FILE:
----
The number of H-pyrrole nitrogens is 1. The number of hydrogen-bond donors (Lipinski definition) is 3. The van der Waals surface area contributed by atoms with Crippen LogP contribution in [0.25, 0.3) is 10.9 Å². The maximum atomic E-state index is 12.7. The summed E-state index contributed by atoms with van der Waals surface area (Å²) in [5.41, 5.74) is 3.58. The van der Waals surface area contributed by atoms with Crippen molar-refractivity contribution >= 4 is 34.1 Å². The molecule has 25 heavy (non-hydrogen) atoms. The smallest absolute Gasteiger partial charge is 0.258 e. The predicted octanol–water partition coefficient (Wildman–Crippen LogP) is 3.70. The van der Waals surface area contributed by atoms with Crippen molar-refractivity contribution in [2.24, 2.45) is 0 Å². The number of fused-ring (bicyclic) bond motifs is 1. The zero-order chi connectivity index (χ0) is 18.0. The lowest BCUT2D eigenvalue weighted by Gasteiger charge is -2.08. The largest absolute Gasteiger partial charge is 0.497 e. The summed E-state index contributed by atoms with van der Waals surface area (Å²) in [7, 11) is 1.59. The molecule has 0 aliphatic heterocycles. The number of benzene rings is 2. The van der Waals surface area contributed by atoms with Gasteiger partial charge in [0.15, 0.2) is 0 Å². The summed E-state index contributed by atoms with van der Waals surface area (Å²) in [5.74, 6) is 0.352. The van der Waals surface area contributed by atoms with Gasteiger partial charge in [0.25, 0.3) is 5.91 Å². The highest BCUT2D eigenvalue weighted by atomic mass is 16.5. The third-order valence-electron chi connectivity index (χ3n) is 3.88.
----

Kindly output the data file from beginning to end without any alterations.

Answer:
The number of H-pyrrole nitrogens is 1. The number of hydrogen-bond donors (Lipinski definition) is 3. The van der Waals surface area contributed by atoms with Crippen LogP contribution in [0.25, 0.3) is 10.9 Å². The maximum atomic E-state index is 12.7. The summed E-state index contributed by atoms with van der Waals surface area (Å²) in [5.41, 5.74) is 3.58. The van der Waals surface area contributed by atoms with Crippen molar-refractivity contribution >= 4 is 34.1 Å². The molecule has 25 heavy (non-hydrogen) atoms. The smallest absolute Gasteiger partial charge is 0.258 e. The predicted octanol–water partition coefficient (Wildman–Crippen LogP) is 3.70. The van der Waals surface area contributed by atoms with Crippen molar-refractivity contribution in [2.24, 2.45) is 0 Å². The number of fused-ring (bicyclic) bond motifs is 1. The zero-order chi connectivity index (χ0) is 18.0. The lowest BCUT2D eigenvalue weighted by Gasteiger charge is -2.08. The largest absolute Gasteiger partial charge is 0.497 e. The summed E-state index contributed by atoms with van der Waals surface area (Å²) in [7, 11) is 1.59. The molecule has 0 aliphatic heterocycles. The number of benzene rings is 2. The van der Waals surface area contributed by atoms with Gasteiger partial charge in [0.15, 0.2) is 0 Å². The summed E-state index contributed by atoms with van der Waals surface area (Å²) in [5.74, 6) is 0.352. The van der Waals surface area contributed by atoms with Gasteiger partial charge in [0.25, 0.3) is 5.91 Å². The highest BCUT2D eigenvalue weighted by atomic mass is 16.5. The third-order valence-electron chi connectivity index (χ3n) is 3.88.